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How to optimize the security policy management lifecycle


Information security is vital to business continuity. Organizations trust their IT teams to enable innovation and business transformation but need them to safeguard digital assets in the process.

This leads some leaders to feel that their information security policies are standing in the way of innovation and business agility. Instead of rolling new a new enterprise application and provisioning it for full connectivity from the start, security teams demand weeks or months of time to secure those systems before they’re ready.

But this doesn’t mean that cybersecurity is a bottleneck to business agility. The need for speedier deployment doesn’t automatically translate to increased risk.

Organizations that manage application connectivity and network security policies using a structured lifecycle approach can improve security without compromising deployment speed.

Many challenges stand between organizations and their application and network connectivity goals. Understanding each stage of the lifecycle approach to security policy change management is key to overcoming these obstacles.

Challenges to optimizing security policy management


Complex enterprise infrastructure and compliance requirements

A medium-sizded enterprise may have hundreds of servers, systems, and security solutions like firewalls in place. These may be spread across several different cloud providers, with additional inputs from SaaS vendors and other third-party partners.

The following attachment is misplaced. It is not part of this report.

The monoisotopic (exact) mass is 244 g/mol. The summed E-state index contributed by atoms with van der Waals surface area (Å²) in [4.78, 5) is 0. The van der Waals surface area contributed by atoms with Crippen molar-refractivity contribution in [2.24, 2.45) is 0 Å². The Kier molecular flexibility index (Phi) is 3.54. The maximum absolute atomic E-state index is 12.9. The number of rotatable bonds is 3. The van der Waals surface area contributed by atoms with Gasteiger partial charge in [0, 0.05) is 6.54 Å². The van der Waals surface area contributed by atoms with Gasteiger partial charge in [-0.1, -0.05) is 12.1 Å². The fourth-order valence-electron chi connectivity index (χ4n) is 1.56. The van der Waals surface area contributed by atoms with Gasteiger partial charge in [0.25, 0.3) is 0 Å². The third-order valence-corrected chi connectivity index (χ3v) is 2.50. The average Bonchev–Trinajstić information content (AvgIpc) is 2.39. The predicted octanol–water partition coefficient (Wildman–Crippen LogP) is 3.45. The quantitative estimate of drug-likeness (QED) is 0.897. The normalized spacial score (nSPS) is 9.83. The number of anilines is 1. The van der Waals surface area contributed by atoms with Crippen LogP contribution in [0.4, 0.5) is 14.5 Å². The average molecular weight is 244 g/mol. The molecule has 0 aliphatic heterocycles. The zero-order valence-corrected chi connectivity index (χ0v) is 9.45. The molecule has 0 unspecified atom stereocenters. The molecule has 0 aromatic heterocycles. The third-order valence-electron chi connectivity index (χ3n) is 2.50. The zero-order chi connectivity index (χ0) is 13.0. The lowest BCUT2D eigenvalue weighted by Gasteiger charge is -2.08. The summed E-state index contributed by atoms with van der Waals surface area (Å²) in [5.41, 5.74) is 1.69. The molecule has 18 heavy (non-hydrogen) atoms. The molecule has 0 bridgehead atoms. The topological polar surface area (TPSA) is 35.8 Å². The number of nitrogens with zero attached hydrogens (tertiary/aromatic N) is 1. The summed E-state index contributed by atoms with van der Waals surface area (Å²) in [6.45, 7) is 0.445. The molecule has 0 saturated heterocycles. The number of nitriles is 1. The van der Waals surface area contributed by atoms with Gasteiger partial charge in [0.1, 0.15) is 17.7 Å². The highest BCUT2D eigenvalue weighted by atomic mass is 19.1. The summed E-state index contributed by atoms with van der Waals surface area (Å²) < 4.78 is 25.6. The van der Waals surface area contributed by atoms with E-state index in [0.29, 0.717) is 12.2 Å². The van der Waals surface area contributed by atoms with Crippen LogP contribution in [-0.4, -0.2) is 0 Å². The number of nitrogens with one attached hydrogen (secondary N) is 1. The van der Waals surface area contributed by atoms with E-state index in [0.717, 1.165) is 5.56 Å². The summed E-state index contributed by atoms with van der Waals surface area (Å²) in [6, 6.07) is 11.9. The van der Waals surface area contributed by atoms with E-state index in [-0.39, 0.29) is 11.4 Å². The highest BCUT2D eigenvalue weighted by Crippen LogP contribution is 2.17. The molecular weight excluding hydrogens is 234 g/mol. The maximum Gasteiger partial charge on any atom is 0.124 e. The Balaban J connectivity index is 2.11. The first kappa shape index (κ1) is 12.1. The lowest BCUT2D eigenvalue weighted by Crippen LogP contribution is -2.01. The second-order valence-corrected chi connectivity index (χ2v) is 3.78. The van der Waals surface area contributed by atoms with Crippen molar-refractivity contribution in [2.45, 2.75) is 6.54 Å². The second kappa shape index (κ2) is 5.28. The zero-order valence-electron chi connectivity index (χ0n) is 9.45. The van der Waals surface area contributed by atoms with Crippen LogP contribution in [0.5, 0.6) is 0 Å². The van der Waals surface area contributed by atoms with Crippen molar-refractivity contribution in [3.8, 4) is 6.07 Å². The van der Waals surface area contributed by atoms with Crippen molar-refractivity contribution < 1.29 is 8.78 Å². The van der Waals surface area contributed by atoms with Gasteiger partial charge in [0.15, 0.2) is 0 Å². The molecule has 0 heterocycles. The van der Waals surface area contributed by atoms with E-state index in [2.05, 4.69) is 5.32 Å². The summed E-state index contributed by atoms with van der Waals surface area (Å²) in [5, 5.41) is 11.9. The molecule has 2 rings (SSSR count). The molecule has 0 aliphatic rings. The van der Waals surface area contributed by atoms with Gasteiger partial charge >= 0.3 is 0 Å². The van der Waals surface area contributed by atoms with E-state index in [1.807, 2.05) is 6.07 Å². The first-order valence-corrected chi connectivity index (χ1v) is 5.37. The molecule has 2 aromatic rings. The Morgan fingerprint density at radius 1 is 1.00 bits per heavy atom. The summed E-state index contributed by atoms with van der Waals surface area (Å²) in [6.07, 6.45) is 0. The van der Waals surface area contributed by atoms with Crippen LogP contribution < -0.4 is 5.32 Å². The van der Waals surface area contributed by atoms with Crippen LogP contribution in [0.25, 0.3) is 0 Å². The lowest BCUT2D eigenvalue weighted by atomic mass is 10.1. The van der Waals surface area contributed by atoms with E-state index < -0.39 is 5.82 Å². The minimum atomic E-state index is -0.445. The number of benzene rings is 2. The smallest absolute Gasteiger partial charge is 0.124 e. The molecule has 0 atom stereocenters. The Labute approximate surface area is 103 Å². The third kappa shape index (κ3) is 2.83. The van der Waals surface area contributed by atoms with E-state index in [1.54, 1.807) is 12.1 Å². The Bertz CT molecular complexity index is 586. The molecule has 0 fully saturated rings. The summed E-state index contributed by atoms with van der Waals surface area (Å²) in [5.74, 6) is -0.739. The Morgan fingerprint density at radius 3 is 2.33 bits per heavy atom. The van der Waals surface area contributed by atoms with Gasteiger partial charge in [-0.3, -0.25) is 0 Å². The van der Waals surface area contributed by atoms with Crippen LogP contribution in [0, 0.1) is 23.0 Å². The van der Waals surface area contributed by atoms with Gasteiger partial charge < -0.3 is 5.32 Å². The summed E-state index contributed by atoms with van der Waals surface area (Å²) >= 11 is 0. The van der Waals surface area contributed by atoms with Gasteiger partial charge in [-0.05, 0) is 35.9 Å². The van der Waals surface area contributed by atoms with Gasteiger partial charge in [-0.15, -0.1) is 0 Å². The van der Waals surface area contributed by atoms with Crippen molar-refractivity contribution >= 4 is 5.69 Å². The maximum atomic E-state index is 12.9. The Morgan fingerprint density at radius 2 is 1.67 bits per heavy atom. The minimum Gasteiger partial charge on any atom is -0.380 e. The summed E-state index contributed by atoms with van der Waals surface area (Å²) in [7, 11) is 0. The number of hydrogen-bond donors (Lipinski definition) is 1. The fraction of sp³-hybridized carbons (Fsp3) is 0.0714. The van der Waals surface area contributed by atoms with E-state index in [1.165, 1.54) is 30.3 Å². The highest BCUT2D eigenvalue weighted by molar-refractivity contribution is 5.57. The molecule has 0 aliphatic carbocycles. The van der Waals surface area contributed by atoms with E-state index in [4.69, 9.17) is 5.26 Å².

Add in strict regulatory compliance requirements like HIPAA, and the risk management picture gets much more complicated. Even voluntary frameworks like NIST heavily impact an organization’s information security posture, acceptable use policies, and more – without the added risk of non-compliance.

Before organizations can optimize their approach to security policy management, they must have visibility and control over an increasingly complex landscape. Without this, making meaningful progress of data classification and retention policies is difficult, if not impossible.

Modern workflows involve non-stop change

When information technology teams deploy or modify an application, it’s in response to an identified business need. When those deployments get delayed, there is a real business impact.

IT departments now need to implement security measures earlier, faster, and more comprehensively than they used to. They must conduct risk assessments and security training processes within ever-smaller timeframes, or risk exposing the organization to vulnerabilities and security breaches.

Strong security policies need thousands of custom rules

There is no one-size-fits-all solution for managing access control and data protection at the application level. Different organizations have different security postures and security risk profiles. Compliance requirements can change, leading to new security requirements that demand implementation.